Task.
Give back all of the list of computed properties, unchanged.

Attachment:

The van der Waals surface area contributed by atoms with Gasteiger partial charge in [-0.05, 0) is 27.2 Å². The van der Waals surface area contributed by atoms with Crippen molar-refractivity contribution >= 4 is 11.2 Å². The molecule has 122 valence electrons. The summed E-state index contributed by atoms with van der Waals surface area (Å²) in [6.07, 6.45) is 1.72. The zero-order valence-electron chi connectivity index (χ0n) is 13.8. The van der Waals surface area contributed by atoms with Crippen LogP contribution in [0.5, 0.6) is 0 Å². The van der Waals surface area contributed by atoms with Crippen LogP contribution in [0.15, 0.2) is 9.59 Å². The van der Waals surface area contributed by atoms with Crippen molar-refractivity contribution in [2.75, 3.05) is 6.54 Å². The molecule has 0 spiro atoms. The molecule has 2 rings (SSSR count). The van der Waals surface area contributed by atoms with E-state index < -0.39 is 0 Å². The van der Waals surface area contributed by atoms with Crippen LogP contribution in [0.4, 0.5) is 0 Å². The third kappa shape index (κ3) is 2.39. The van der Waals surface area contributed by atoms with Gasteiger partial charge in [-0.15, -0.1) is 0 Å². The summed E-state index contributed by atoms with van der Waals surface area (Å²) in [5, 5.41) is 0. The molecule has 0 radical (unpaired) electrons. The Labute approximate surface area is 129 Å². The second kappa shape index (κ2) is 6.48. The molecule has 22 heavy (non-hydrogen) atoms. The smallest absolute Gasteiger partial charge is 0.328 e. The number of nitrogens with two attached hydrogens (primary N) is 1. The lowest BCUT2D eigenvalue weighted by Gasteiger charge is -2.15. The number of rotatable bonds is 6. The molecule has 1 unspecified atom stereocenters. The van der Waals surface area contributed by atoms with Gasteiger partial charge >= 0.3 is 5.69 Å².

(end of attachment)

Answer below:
The van der Waals surface area contributed by atoms with Gasteiger partial charge in [-0.05, 0) is 27.2 Å². The van der Waals surface area contributed by atoms with Crippen molar-refractivity contribution >= 4 is 11.2 Å². The molecule has 122 valence electrons. The summed E-state index contributed by atoms with van der Waals surface area (Å²) in [6.07, 6.45) is 1.72. The zero-order valence-electron chi connectivity index (χ0n) is 13.8. The van der Waals surface area contributed by atoms with Crippen LogP contribution in [0.5, 0.6) is 0 Å². The van der Waals surface area contributed by atoms with Crippen LogP contribution in [0.15, 0.2) is 9.59 Å². The van der Waals surface area contributed by atoms with Crippen molar-refractivity contribution in [2.75, 3.05) is 6.54 Å². The molecule has 0 spiro atoms. The molecule has 2 rings (SSSR count). The van der Waals surface area contributed by atoms with E-state index < -0.39 is 0 Å². The van der Waals surface area contributed by atoms with Crippen LogP contribution in [0.4, 0.5) is 0 Å². The third kappa shape index (κ3) is 2.39. The van der Waals surface area contributed by atoms with Gasteiger partial charge in [-0.15, -0.1) is 0 Å². The summed E-state index contributed by atoms with van der Waals surface area (Å²) in [5, 5.41) is 0. The molecule has 0 radical (unpaired) electrons. The Labute approximate surface area is 129 Å². The second kappa shape index (κ2) is 6.48. The molecule has 22 heavy (non-hydrogen) atoms. The smallest absolute Gasteiger partial charge is 0.328 e. The number of nitrogens with two attached hydrogens (primary N) is 1. The lowest BCUT2D eigenvalue weighted by Gasteiger charge is -2.15. The number of rotatable bonds is 6. The molecule has 1 unspecified atom stereocenters. The van der Waals surface area contributed by atoms with Gasteiger partial charge >= 0.3 is 5.69 Å².